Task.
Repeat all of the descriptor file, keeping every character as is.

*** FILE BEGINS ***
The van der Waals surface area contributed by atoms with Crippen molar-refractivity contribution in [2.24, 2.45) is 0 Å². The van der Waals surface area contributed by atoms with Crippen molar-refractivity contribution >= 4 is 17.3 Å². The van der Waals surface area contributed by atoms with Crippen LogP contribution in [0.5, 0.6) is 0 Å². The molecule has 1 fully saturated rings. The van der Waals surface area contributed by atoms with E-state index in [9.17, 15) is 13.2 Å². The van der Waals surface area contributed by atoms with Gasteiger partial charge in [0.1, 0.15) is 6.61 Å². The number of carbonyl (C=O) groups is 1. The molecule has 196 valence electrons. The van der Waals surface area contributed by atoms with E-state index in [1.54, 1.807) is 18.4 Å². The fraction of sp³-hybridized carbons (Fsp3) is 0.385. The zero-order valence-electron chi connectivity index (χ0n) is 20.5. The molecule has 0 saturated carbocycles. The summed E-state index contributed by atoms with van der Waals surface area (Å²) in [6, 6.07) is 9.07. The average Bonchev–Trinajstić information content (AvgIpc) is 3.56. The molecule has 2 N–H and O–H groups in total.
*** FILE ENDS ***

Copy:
The van der Waals surface area contributed by atoms with Crippen molar-refractivity contribution in [2.24, 2.45) is 0 Å². The van der Waals surface area contributed by atoms with Crippen molar-refractivity contribution >= 4 is 17.3 Å². The van der Waals surface area contributed by atoms with Crippen LogP contribution in [0.5, 0.6) is 0 Å². The molecule has 1 fully saturated rings. The van der Waals surface area contributed by atoms with E-state index in [9.17, 15) is 13.2 Å². The van der Waals surface area contributed by atoms with Gasteiger partial charge in [0.1, 0.15) is 6.61 Å². The number of carbonyl (C=O) groups is 1. The molecule has 196 valence electrons. The van der Waals surface area contributed by atoms with E-state index in [1.54, 1.807) is 18.4 Å². The fraction of sp³-hybridized carbons (Fsp3) is 0.385. The zero-order valence-electron chi connectivity index (χ0n) is 20.5. The molecule has 0 saturated carbocycles. The summed E-state index contributed by atoms with van der Waals surface area (Å²) in [6, 6.07) is 9.07. The average Bonchev–Trinajstić information content (AvgIpc) is 3.56. The molecule has 2 N–H and O–H groups in total.